Owen, meanwhile, has someone to take him away from the society that disillusioned him. Whether he turns into another vampire or another Thomas is still debatable. The tragedy is that Abby eats either his life or his soul.
Last edited by BurgerPrince on Mon Feb 22, 2021 4:02 am, edited 1 time in total.
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Re: Did anyone else like LMI better as a film?

Post by dongregg » Sun Feb 21, 2021 1:53 am

I haven't seen LMI, but I enjoyed your analysis. Even more, I enjoyed your sharings about your personal growth.
“For drama to deepen, we must see the loneliness of the monster and the cunning of the innocent.”

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Re: Did anyone else like LMI better as a film?

Post by BurgerPrince » Sun Feb 21, 2021 2:33 pm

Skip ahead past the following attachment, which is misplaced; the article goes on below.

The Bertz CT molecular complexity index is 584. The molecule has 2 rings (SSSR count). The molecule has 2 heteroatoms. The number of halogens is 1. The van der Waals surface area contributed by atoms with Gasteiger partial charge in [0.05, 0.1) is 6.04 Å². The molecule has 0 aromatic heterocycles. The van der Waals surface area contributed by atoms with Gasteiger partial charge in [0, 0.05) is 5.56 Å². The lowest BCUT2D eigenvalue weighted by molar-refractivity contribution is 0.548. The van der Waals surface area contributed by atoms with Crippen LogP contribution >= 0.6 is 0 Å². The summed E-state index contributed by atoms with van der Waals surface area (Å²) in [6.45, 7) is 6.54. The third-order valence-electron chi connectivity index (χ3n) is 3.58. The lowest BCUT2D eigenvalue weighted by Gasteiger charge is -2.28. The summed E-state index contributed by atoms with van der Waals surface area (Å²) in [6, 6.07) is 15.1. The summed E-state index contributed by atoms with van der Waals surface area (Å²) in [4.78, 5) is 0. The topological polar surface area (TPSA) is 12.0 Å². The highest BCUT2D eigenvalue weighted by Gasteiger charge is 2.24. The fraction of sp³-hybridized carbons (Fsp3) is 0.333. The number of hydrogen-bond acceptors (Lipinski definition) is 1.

dongregg wrote:
Sun Feb 21, 2021 1:53 am
I haven't seen LMI, but I enjoyed your analysis. Even more, I enjoyed your sharings about your personal growth.
Glad you appreciate it.
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Re: Did anyone else like LMI better as a film?

Post by sauvin » Sun Feb 21, 2021 8:46 pm

dongregg wrote:
Sun Feb 21, 2021 1:53 am
I haven't seen LMI, but I enjoyed your analysis. Even more, I enjoyed your sharings about your personal growth.
It ain't LTROI, that's a fact, but it still rated highly enough on IMDB and it passes the Grumpy Old A**H*** muster as a different way of interpreting the kind of reality laid out in the novel. I believe it's still streaming somewhere, I'd recommend giving it a shot. One word of warning: when I first saw it the music was screechy and grating (but it grew on me after a few dozen viewings).
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Re: Did anyone else like LMI better as a film?